Getting off topic is going to happen but that(politics) is a place that can get ugly along with religon.
            I will continue to visit this site ,i have it as one of my homepages . And yes screw these bastrds here in boston.

  • Colin

    THAT was an excellent post. I completely agree with everything you just said. I hate how the media, be it ESPN, Sports Illustrated, The Times, the tabloids, whatever, will take a story and run with it when its either false, or no one wants to hear about it.

    We need alternative media sources, which is why I love the internet. But it still sucks that ESPN is the only way to get up to date sports news on tv. We need a revolution!

  • Link

    Just out of curiousity, what do you think the backlash will be if and when Clemens owns up and admits use?

    • Ben K.

      I think the Baseball Establishment will be through with him. No more jobs; no Hall of Fame spot. He’ll be ostracized much like Pete Rose. But at this point, he will never admit steroid use. It would be too damaging.

      If anyone should be worried about this question though it’s really Miguel Tejada. He’s still an active player and he needs a Visa to play baseball in the States. If the FBI finds out he lied to Congress, I’m sure the State Department will be under a lot of pressure to deny that Visa.

  • The Omnipotent Q

    I absolutely agree with your last paragraph. This whole thing smells like a “plant,” that Clemens is trying to distance himself from Pettitte because he admitted to the HGH use. Clemens is snake, pure and simple, and will do anything to protect his legacy.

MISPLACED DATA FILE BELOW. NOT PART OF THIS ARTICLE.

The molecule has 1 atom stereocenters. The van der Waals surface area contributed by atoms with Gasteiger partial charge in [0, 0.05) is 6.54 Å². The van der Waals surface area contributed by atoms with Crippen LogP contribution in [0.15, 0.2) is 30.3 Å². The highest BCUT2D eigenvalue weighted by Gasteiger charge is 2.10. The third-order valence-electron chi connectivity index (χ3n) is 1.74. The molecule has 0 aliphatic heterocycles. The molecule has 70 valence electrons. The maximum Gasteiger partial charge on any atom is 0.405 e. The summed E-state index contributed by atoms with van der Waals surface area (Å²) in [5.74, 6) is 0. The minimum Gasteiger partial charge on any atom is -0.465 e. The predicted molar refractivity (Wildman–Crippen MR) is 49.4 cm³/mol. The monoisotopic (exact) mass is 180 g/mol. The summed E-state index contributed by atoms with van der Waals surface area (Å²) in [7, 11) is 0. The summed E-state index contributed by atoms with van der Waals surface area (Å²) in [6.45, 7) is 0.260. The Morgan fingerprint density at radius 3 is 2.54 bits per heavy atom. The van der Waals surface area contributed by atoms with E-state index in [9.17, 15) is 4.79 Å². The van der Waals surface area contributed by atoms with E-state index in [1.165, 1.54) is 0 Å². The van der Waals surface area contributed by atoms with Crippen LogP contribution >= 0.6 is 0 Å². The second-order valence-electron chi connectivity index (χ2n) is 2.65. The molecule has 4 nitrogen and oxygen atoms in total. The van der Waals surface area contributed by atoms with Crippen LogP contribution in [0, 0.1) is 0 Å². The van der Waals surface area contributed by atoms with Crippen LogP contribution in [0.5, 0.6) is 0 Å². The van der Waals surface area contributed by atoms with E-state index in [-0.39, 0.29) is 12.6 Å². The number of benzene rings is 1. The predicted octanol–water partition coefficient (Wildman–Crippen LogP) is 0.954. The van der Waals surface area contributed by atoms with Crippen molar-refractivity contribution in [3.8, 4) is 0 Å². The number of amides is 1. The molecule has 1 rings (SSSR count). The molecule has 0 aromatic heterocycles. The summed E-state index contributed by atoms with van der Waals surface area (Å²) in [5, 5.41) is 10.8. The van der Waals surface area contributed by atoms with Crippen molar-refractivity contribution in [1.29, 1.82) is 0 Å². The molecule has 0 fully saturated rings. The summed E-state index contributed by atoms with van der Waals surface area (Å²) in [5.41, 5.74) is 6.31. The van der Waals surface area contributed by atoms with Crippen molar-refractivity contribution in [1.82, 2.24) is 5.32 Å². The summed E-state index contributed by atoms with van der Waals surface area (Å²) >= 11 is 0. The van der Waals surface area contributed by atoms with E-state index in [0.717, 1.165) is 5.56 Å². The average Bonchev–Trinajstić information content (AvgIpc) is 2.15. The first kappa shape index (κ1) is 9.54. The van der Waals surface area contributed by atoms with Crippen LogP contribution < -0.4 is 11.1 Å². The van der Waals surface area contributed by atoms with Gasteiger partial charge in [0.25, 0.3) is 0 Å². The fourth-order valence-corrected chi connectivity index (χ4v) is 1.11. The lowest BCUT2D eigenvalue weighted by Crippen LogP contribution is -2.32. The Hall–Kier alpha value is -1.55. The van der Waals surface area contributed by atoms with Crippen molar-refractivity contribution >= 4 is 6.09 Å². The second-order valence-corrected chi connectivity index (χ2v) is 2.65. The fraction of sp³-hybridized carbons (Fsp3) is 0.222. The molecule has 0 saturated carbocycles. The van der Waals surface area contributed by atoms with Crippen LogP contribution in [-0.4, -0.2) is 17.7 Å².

• Miss Bitters

    This is the 4th report I have read about this situation with Roger Clemens whereby “anonymous” people are speaking out about what they know or think they do.

    Basically, I think it’s the press making up their own stuff to cause more media attention and sell papers, etc. It’s reporters writing their own opinion and putting it off on “anonymous” sources.

    • Old Ranger

      Go young lady.
      Right on, it wouldn’t surprise many of the people on the web.

  • beantownbosoxh8er

    thanks man!
    I stopped going to pinstripe alley because of the name calling and the general B.S..
    I do understand that you were using the politics to make your point, I just hate to go from sports to that.
    Getting off topic is going to happen but that(politics) is a place that can get ugly along with religon.
    I will continue to visit this site ,i have it as one of my homepages . And yes screw these bastrds here in boston.

  • brockdc

    Miss Bitters,

    I agree with your comment about selling papers, insofar as media outlets are in the business to make profit, not to inform the public in an unbiased, non-partisan way (that is, if such a thing exists).

    The question I pose is this: is it possible to reconcile the profit motive of media giants like Viacom, Fox and Tribune with the information needs of ordinary citizens (especially considering how skittish the public generally is about heightened regulation)?

    Go Yankees.

  • Rich D

    Hopefully you are not just realizing that baseball writers are generally lazy, ignorant buffons who usually just mail-in meaningless stories, go off on ridiculous tirades or are trying to become this generation’s Woodward and Bernstein. Its not a mystery that newspapers sales are plummeting. When presented with an alternative for the basics, who won, who lost and why, people are choicing the net. The quality of writing doesn’t support buying a newspaper. The scary thing is that these people are in charge of the Hall of Fame balloting. Read the Philly papers on a regular basis and you will quickly see my point.